Liberal policy analysts always recycle the same excuses when attempting to dismiss the significance of taxpayers’ moving to other states: The South has a better climate, they’ll say. The Rust Belt would be declining no matter what. The transfer of wealth from one state to another is negligible.
Whatever agenda is in vogue on the left at any given moment — tackling income inequality, increasing government spending on a particular program, implementing a progressive tax code — the message is always the same. It boils down to denying that economic considerations are a factor in relocation decisions. And, as much of the liberal economic narrative does, this assertion disregards the facts.
Last month, the Internal Revenue Service released the latest tax and migration numbers for 2015 and 2016. To compile the data, the IRS compares individual tax returns and reports on where people of various ages and income levels are moving. Continuing a decades-long trend, the latest figures show that Florida is seeing an overwhelming influx of taxpayers from other states. In 2015 and 2016, the Sunshine State attracted a staggering net inflow of $17.4 billion in adjusted gross incomes.
A popular argument on the left holds that this influx is the result of retirees heading to Florida to escape colder weather. A Stanford University professor claimed in the Guardian newspaper last month that residents are attracted less by the state’s relatively low tax burden (it has no income tax) than by its “sun, sand and palm trees.” But a closer look at the IRS’s numbers tells a different story.
While nobody denies that people retire to Florida, the IRS is able to break down new residents by age groups. During the 2015–16 reporting period, nearly 70,000 tax filers between the ages of 26 and 35 moved into the state. That age group accounted for the biggest influx of new Florida residents, over ten thousand more than the 55-and-over category.
Florida’s success in growing its tax base is a national outlier. But South Carolina, despite being a much smaller state, ranks second in net income gained from migration at $2.3 billion. The states that lost the most net taxpayers in both dollar and percentage terms relative to their existing tax bases are Connecticut (–$2.7 billion) and New York (–$8.8 billion).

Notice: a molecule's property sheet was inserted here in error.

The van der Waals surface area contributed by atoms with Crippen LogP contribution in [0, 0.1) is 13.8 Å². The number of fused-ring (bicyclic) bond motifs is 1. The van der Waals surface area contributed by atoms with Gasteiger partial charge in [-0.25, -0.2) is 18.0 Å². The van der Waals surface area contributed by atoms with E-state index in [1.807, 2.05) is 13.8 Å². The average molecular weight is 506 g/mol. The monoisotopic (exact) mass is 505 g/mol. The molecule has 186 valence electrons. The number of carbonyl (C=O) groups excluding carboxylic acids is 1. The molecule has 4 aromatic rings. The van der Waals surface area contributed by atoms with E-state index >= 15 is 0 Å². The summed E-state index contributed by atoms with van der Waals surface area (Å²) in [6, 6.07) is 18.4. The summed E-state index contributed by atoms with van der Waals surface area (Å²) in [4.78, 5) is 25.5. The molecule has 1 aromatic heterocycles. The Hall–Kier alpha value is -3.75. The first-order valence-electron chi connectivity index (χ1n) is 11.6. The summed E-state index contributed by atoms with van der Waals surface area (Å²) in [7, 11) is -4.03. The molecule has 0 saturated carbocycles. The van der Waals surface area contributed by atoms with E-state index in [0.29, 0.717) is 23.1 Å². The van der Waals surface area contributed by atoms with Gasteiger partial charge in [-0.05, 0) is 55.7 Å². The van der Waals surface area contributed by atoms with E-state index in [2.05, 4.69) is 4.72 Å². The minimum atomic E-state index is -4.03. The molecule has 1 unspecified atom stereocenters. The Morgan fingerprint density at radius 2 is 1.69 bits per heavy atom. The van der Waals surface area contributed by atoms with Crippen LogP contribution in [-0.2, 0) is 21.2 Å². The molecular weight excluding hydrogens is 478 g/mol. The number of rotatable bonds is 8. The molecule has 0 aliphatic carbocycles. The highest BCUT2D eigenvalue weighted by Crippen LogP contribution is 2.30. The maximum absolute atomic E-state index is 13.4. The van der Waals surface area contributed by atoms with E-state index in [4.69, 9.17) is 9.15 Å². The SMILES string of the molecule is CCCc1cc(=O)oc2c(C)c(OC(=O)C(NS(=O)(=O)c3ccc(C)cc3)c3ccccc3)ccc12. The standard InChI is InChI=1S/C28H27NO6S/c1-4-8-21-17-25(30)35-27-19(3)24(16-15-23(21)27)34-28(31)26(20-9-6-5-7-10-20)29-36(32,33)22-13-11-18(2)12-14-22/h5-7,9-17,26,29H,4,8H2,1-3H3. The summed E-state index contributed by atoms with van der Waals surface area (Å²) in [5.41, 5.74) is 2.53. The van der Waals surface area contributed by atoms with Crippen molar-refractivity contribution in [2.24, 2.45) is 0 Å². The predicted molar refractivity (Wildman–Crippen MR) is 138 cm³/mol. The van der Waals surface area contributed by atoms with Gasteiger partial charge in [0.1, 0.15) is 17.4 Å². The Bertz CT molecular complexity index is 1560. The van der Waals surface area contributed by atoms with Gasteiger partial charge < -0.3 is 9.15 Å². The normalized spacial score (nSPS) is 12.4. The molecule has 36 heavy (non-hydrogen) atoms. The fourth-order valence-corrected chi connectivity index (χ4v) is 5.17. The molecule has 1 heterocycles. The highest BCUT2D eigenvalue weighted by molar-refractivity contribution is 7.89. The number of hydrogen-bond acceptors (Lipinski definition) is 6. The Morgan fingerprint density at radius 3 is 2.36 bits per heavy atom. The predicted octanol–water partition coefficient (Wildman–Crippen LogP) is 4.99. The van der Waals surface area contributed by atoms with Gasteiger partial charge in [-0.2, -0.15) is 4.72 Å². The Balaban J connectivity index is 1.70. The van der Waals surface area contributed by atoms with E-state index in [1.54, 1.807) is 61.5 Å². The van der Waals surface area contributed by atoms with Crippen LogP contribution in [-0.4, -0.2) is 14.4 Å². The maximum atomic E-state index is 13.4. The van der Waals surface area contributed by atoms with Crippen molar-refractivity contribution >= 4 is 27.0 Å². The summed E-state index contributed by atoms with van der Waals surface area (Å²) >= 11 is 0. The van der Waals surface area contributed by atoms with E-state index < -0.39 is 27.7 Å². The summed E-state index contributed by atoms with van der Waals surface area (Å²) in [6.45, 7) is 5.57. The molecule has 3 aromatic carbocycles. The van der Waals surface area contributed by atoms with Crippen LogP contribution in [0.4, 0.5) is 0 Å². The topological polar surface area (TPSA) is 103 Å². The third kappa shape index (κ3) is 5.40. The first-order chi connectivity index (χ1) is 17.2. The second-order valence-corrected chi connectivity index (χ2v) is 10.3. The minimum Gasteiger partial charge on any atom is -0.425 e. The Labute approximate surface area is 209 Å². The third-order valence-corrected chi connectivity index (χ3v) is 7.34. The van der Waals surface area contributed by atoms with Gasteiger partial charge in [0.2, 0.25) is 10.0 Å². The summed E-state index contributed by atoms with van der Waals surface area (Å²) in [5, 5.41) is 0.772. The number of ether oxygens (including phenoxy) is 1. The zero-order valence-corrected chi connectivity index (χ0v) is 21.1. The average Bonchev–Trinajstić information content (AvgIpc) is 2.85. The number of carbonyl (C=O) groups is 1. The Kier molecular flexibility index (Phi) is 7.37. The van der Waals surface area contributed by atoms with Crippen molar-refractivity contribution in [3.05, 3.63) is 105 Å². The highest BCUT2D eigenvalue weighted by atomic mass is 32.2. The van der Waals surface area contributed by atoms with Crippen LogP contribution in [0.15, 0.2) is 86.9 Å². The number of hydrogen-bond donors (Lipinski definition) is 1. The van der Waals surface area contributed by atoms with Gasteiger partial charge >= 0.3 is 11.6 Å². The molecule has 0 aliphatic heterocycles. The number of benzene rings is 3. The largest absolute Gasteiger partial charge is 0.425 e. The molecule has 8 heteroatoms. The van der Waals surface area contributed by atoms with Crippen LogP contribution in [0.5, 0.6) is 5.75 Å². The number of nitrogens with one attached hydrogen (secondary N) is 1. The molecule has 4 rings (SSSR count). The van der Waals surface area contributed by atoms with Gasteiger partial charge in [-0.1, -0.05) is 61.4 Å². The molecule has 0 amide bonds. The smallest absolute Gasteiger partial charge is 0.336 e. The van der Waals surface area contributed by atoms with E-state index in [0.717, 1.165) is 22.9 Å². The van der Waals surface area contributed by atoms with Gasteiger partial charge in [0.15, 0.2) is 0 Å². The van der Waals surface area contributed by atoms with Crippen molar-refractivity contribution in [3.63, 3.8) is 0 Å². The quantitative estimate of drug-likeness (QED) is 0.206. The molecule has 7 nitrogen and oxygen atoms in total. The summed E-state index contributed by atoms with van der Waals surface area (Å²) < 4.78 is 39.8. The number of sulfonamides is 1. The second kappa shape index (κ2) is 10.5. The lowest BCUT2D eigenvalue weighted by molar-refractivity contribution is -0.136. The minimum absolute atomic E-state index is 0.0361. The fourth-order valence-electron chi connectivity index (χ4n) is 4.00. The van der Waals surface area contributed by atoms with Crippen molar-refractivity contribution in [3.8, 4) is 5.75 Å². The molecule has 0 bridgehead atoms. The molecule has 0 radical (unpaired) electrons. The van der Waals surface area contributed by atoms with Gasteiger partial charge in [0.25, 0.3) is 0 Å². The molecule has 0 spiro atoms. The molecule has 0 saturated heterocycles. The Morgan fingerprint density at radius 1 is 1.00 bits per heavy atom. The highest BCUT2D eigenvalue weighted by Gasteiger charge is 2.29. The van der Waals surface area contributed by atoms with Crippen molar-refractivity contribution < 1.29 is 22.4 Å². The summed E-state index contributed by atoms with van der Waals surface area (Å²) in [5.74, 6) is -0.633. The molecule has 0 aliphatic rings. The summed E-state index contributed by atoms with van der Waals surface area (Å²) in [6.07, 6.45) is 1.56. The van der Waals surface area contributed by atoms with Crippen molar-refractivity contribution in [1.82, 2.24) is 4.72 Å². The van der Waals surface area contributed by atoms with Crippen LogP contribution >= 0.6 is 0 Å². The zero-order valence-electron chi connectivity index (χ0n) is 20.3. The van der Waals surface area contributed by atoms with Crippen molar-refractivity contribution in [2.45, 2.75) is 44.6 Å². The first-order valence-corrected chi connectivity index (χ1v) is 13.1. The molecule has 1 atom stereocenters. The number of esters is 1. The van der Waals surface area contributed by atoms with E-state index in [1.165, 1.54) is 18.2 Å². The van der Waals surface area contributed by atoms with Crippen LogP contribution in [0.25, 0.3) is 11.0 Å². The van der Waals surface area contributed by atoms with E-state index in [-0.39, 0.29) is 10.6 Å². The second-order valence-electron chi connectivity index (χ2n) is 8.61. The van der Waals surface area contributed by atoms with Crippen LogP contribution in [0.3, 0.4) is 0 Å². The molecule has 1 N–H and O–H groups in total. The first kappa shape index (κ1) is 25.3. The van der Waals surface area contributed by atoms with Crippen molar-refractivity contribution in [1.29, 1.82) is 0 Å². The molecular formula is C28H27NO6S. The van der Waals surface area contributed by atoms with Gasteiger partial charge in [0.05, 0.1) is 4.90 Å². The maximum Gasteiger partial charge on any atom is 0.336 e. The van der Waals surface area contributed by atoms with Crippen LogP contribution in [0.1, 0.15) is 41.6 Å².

What does this tell us? First, the size of a state’s government matters. Florida’s per capita state spending is the lowest in the country, while South Carolina’s is the eleventh lowest. Connecticut, meanwhile, has the eighth highest per capita state spending, and New York ranks 15th.
The tax burden a state imposes on its residents matters.
Second, the tax burden a state imposes on its residents matters. The Tax Foundation tracks individual income, sales, property, and corporate taxes levied by each state to determine the aggregate burden on its residents. According to the group’s rankings, New York has the second heaviest aggregate tax burden of any state, while Florida’s is the fourth lightest. It’s almost as if Florida’s limited government and low tax rates put it in a better position to attract new residents than New York!
Don’t tell that to liberal economic wonks, though. A few years ago, the left-leaning Center on Budget and Policy Priorities argued that people move for employment reasons in asserting that individual taxes themselves don’t prompt one to live in a particular state. Obviously, the tax burden is a consideration in major corporate relocations and the ability to start and grow a small business. Yes, people move because of jobs — but jobs move because of taxes.
The CBPP also explains that affordable housing is a major factor that determines where people choose to live. Of course it is. So-called impact fees are a hidden tax that developers pass on to new homeowners to pay for schools, libraries, infrastructure, and the like. They range from a national high of $31,000 per single-family home in California to nearly $4000 in Texas, according to the National Association of Homebuilders. California loses more taxpayers to Texas than to any other state.
It appears that at least one blue-state governor is starting to understand the significance of a declining tax base. Governor Andrew Cuomo told the New York Times this month that, “If you lose the taxpayers, you lose the revenue.” He was making the case that reducing state and local tax deductions in the federal code, as Congress is proposing, will exacerbate the state’s tax flight. The governor and legislature, however, have direct control over their own tax burden and should focus their attention there if they are really concerned about losing their residents to other states.
The importance of tax migration is not political. It’s about the basic financial security of every jurisdiction in the country. Rather than making excuses, liberal analysts and state governments should look at the numbers. What they will find in some cases won’t be pretty, but it should at least prompt a reconsideration of the tax policies that are pushing residents away in the first place.